Branding the Future: Advertising and Social Awareness in 2017
In the series finale of AMC’s Mad Men, the world said goodbye to infamous fictional ad man Don Draper just as he conceived the idea for the iconic “Buy the World a Coke” commercial. Against the backdrop of the social, political and cultural upheaval that characterized the 1960s, the show’s writers allowed their antihero to find catharsis the best way he knew how: by taking life’s lemons and turning them into a million-dollar ad campaign.
It was ratings gold for Mad Men, but in the real world, navigating the waters between social impact and consumer demand can be a bit more complicated for marketers. Yet, as brands are pressured to take a stand on social issues and some of the most popular (and controversial) Super Bowl LI ads have shown, consumer appetite for good, socially conscious storytelling and successfully advertised products are not necessarily mutually exclusive.
The Link Between Digital Marketing Initiatives and Consumer Expectations in 2017
As the rise of social media and influencer marketing has continued, particularly in the fashion e-commerce space, it has been discovered that modern consumers (especially millennials) like their advertising with a personalized touch that offers an opportunity to engage and feel connected with their favorite brands. According to a recent article in The Guardian, advertisers are finding that, at least for the moment, activism could be as effective as sex when it comes to making a sale.
Super Bowl LI: Setting the Stage For Socially Conscious Advertising in 2017
After their Super Bowl LI ad crashed the company's website, the agency behind 84 Lumber's historic commercial elaborated on how brands can both participate in and lead important social conversations and issues of the moment.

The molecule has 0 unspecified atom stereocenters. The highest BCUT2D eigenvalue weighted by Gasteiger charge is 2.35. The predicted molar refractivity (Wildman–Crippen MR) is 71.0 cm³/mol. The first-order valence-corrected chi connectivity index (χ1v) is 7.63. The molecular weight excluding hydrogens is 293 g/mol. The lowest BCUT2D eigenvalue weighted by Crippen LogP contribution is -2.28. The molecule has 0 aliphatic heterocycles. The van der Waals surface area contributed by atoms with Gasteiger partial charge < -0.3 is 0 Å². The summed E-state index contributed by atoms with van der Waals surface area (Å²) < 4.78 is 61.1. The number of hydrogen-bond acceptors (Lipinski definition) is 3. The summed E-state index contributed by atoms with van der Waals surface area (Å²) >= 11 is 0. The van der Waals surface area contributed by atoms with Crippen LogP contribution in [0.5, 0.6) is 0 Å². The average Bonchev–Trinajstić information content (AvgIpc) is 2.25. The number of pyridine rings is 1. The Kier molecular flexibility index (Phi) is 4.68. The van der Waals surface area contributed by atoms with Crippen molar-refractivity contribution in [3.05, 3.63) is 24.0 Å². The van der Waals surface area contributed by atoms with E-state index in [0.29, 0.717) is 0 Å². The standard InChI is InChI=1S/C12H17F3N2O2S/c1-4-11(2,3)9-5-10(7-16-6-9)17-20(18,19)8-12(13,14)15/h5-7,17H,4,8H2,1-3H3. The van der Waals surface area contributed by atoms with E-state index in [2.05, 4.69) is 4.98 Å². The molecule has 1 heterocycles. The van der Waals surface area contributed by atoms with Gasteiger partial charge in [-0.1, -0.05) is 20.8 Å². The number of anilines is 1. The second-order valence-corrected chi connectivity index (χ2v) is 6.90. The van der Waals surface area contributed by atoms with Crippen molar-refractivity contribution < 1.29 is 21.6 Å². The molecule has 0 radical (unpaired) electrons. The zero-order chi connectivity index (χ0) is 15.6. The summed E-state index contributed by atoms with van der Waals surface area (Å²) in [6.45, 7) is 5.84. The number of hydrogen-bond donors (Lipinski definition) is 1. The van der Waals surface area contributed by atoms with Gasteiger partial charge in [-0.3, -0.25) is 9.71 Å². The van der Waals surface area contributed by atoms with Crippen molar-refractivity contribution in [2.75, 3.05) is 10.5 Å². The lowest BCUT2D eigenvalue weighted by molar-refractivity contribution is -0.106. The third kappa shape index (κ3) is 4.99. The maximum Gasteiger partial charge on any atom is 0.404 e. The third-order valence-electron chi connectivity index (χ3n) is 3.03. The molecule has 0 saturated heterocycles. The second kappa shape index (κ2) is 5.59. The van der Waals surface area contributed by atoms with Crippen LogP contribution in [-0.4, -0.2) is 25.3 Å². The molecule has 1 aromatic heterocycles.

According to Rob Shapiro, Chief Client Officer at Brunner, the agency that developed 84 Lumber’s Super Bowl LI ad, “Ignoring the border wall and the conversation around immigration that’s taking place in the media and at every kitchen table in America just didn’t seem right. If everyone else is trying to avoid controversy, isn’t that the time when brands should take a stand for what they believe in?
Addressing the issue of the gender gap in STEM education and female representation in the tech sector head on, General Electric (GE) created a 60-second commercial to highlight a bold initiative to achieve 50/50 gender parity in entry-level technology programs by 2020.
“We think that celebrating people, in this case, women, who have had great achievements is far more important than celebrating people who are famous for fame’s sake,” said Linda Boff, GE’s chief marketing officer. “There are people out there—Millie Dresselhaus is the one we’ve chosen to highlight—who have done remarkable things and deserve admiration and adulation, and holding up those women as role models is a really fun way to shine a light on what we’re calling balancing the equation and addressing what is this industry-wide challenge of getting more women into STEM.”
Brewing giant Anheuser-Busch created a 60-second commercial for Super Bowl LI highlighting a fictionalized version of the company’s origin tale, where company founder Adolphus Busch is shown making his way through struggle and adversity as he emigrated from Germany in pursuit of the American Dream.
As political movements and a cultural focus on activism and social responsibility continue to build across communities and generations, brands have a unique opportunity to become a part of the national conversation and design campaigns that allow consumers to connect with companies that understand and share their values. It won't only be expressed in creative as media buyers become more discriminating of where their ads are placed in the era of fake or hate-based news. Let's remain hopeful that through advertising messages and placement, this aspect of free market can continue to be a positive social influence.